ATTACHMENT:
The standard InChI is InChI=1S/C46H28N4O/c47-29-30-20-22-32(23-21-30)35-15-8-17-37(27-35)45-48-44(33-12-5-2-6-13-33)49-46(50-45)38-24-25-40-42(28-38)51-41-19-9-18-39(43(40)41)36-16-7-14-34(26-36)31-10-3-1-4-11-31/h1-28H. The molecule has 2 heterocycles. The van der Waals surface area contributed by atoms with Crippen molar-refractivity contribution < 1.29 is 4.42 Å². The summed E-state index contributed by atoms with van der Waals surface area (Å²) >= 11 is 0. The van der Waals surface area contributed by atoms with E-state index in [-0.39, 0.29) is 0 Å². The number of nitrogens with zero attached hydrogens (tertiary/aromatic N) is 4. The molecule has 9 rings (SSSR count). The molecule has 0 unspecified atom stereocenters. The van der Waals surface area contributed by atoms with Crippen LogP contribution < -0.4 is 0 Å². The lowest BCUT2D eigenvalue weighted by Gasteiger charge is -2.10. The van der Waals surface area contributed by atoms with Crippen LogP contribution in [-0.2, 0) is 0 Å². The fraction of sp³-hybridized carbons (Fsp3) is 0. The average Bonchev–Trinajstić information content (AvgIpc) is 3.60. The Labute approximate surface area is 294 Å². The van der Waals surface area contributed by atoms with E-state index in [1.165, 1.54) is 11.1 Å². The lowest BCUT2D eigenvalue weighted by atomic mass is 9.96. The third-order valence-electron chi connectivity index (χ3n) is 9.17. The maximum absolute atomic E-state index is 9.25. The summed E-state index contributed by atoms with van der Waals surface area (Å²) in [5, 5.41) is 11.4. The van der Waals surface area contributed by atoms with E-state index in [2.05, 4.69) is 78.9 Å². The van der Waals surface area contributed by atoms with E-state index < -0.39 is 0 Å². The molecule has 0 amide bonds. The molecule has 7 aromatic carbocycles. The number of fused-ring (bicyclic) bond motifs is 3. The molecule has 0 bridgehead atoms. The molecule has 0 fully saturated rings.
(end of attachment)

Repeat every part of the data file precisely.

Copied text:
The standard InChI is InChI=1S/C46H28N4O/c47-29-30-20-22-32(23-21-30)35-15-8-17-37(27-35)45-48-44(33-12-5-2-6-13-33)49-46(50-45)38-24-25-40-42(28-38)51-41-19-9-18-39(43(40)41)36-16-7-14-34(26-36)31-10-3-1-4-11-31/h1-28H. The molecule has 2 heterocycles. The van der Waals surface area contributed by atoms with Crippen molar-refractivity contribution < 1.29 is 4.42 Å². The summed E-state index contributed by atoms with van der Waals surface area (Å²) >= 11 is 0. The van der Waals surface area contributed by atoms with E-state index in [-0.39, 0.29) is 0 Å². The number of nitrogens with zero attached hydrogens (tertiary/aromatic N) is 4. The molecule has 9 rings (SSSR count). The molecule has 0 unspecified atom stereocenters. The van der Waals surface area contributed by atoms with Crippen LogP contribution < -0.4 is 0 Å². The lowest BCUT2D eigenvalue weighted by Gasteiger charge is -2.10. The van der Waals surface area contributed by atoms with Crippen LogP contribution in [-0.2, 0) is 0 Å². The fraction of sp³-hybridized carbons (Fsp3) is 0. The average Bonchev–Trinajstić information content (AvgIpc) is 3.60. The Labute approximate surface area is 294 Å². The van der Waals surface area contributed by atoms with E-state index in [1.165, 1.54) is 11.1 Å². The lowest BCUT2D eigenvalue weighted by atomic mass is 9.96. The third-order valence-electron chi connectivity index (χ3n) is 9.17. The maximum absolute atomic E-state index is 9.25. The summed E-state index contributed by atoms with van der Waals surface area (Å²) in [5, 5.41) is 11.4. The van der Waals surface area contributed by atoms with E-state index in [2.05, 4.69) is 78.9 Å². The van der Waals surface area contributed by atoms with E-state index < -0.39 is 0 Å². The molecule has 0 amide bonds. The molecule has 7 aromatic carbocycles. The number of fused-ring (bicyclic) bond motifs is 3. The molecule has 0 bridgehead atoms. The molecule has 0 fully saturated rings.